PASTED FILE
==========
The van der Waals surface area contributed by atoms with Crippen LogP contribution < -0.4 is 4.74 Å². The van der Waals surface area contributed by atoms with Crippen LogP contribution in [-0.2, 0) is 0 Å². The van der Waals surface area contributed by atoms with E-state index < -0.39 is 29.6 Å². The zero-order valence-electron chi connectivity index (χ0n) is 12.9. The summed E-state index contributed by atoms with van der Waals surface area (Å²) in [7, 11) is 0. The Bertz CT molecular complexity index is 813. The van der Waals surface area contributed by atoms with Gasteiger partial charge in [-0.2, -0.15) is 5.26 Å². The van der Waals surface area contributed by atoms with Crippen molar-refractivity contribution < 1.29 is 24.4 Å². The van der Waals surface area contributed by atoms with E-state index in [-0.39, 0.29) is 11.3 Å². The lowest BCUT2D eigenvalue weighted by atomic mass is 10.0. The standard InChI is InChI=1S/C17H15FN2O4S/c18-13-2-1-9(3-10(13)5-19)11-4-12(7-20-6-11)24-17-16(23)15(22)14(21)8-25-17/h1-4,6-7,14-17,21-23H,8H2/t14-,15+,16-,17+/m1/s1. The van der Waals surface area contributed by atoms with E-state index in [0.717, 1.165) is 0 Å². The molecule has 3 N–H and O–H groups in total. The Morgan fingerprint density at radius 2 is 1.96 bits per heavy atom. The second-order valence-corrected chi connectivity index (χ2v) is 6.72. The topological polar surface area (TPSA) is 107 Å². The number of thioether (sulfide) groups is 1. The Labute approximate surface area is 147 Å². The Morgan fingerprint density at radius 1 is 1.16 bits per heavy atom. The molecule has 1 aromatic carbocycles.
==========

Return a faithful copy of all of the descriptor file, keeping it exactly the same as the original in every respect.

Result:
The van der Waals surface area contributed by atoms with Crippen LogP contribution < -0.4 is 4.74 Å². The van der Waals surface area contributed by atoms with Crippen LogP contribution in [-0.2, 0) is 0 Å². The van der Waals surface area contributed by atoms with E-state index < -0.39 is 29.6 Å². The zero-order valence-electron chi connectivity index (χ0n) is 12.9. The summed E-state index contributed by atoms with van der Waals surface area (Å²) in [7, 11) is 0. The Bertz CT molecular complexity index is 813. The van der Waals surface area contributed by atoms with Gasteiger partial charge in [-0.2, -0.15) is 5.26 Å². The van der Waals surface area contributed by atoms with Crippen molar-refractivity contribution < 1.29 is 24.4 Å². The van der Waals surface area contributed by atoms with E-state index in [-0.39, 0.29) is 11.3 Å². The lowest BCUT2D eigenvalue weighted by atomic mass is 10.0. The standard InChI is InChI=1S/C17H15FN2O4S/c18-13-2-1-9(3-10(13)5-19)11-4-12(7-20-6-11)24-17-16(23)15(22)14(21)8-25-17/h1-4,6-7,14-17,21-23H,8H2/t14-,15+,16-,17+/m1/s1. The van der Waals surface area contributed by atoms with E-state index in [0.717, 1.165) is 0 Å². The molecule has 3 N–H and O–H groups in total. The Morgan fingerprint density at radius 2 is 1.96 bits per heavy atom. The second-order valence-corrected chi connectivity index (χ2v) is 6.72. The topological polar surface area (TPSA) is 107 Å². The number of thioether (sulfide) groups is 1. The Labute approximate surface area is 147 Å². The Morgan fingerprint density at radius 1 is 1.16 bits per heavy atom. The molecule has 1 aromatic carbocycles.